Facade introduces a new interface for the client to interface with the underlying complex subsystem classes. This is a high-level interface that hides the subsystems from the clients. Facade uses the objects and method from the already existing class(subsystem) objects. It is the responsibility of the facade, to provide the desired functionality to the client, with simplicity. This article is about the Facade pattern implementation in PHP.
Facade pattern adds a new layer on top of any complex subsystem. That way the client does not need to know all the complexity while using the implementation. Facade not necessarily covers all the functionality of the subsystems, only the required functionalities are covered. This article demonstrates Facade pattern implementations in GoLang.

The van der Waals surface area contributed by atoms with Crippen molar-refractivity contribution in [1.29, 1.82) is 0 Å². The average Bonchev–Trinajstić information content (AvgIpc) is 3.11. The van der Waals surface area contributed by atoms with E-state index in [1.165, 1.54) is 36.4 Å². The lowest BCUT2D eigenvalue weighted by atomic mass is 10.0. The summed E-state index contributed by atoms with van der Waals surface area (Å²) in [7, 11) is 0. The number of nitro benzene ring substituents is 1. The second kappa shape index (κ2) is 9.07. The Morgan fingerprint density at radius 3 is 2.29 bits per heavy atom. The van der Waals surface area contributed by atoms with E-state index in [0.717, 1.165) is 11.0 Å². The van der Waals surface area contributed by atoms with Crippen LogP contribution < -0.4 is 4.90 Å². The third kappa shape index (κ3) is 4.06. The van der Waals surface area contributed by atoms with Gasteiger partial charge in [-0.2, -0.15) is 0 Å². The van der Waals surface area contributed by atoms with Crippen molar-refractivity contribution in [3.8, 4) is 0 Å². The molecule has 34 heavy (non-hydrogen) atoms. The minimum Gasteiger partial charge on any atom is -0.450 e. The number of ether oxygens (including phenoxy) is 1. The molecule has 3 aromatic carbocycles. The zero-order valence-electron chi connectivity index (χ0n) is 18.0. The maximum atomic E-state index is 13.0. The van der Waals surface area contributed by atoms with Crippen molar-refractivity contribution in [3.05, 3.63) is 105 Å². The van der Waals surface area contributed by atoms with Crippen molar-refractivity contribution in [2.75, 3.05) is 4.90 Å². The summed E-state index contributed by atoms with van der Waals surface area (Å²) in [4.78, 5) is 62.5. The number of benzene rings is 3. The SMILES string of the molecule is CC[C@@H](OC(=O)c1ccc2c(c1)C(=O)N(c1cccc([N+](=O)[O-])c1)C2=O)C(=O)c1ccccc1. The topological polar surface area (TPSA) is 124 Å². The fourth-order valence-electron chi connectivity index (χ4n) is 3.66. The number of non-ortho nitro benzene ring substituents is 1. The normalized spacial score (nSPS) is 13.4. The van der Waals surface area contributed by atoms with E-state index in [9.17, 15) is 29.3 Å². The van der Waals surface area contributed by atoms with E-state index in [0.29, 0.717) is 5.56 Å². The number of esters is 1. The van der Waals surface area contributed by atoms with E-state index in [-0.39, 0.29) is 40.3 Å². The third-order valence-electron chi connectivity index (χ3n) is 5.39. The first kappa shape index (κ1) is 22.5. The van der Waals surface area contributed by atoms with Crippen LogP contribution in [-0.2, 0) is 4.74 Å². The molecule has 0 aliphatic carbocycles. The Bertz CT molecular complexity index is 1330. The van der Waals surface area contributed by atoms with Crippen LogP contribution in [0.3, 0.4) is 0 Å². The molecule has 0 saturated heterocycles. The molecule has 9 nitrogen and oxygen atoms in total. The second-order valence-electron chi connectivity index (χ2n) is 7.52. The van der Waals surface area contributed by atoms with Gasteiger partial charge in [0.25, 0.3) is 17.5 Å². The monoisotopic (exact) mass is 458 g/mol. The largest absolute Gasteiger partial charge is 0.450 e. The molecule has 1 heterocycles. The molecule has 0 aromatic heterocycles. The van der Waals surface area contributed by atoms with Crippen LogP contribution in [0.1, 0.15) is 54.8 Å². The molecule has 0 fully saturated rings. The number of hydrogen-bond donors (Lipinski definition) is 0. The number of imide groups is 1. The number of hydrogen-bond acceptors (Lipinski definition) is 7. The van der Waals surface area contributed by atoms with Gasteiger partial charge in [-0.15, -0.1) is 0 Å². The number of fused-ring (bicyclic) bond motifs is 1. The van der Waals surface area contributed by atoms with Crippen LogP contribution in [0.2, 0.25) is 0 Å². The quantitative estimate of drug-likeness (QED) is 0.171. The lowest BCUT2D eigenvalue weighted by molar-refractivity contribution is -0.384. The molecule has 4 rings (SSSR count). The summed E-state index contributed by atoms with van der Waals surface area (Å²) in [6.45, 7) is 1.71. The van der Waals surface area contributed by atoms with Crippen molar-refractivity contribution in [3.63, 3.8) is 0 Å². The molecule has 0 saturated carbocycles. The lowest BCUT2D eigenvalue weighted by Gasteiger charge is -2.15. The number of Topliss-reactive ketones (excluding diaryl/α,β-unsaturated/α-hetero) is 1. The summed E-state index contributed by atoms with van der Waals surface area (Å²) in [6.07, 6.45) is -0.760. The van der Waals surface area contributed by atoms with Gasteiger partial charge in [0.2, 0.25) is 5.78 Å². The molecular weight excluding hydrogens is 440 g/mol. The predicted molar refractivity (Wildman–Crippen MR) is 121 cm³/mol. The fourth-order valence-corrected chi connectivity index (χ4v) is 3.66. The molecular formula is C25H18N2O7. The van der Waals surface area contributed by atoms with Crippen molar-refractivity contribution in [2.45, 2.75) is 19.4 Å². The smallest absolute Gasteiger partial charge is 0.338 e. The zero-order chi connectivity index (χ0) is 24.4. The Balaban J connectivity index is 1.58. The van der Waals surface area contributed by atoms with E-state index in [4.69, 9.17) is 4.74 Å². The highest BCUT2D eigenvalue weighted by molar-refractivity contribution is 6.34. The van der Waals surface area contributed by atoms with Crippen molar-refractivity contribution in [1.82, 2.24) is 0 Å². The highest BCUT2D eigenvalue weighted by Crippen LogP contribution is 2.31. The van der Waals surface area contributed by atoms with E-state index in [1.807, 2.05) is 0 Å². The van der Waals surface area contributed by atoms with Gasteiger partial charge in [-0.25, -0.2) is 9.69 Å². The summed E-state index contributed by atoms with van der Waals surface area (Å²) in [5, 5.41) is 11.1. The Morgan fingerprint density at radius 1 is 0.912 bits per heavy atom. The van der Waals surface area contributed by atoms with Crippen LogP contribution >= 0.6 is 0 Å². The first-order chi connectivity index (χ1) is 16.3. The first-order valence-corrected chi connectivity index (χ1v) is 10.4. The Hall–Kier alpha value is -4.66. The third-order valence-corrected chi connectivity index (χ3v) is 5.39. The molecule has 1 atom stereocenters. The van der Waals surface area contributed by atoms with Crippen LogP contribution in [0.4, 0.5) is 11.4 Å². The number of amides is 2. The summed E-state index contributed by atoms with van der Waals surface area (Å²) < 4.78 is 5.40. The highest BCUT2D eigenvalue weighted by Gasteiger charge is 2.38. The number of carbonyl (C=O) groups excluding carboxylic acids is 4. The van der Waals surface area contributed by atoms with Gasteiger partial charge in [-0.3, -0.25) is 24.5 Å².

Facade adds a new layer around a bunch of subsystems, and wraps those. Clients interact with the Facade, and are not aware of the systems. This article demonstrates Facade pattern implementations in TypeScript.
Facade pattern is used to hide the complexity of underlying subsystems. A new layer is created as Facade, which works as an entry point for the client. This article demonstrates Facade pattern implementations in Java.
Facade pattern adds a new layer to the system, on top of the underlying complex subsystems. This new layer works as an entry point for the client. The client can interact with this new layer, instead of communicating with the subsystems directly. That way the client does not need to be aware of the subsystems and gets a common interface.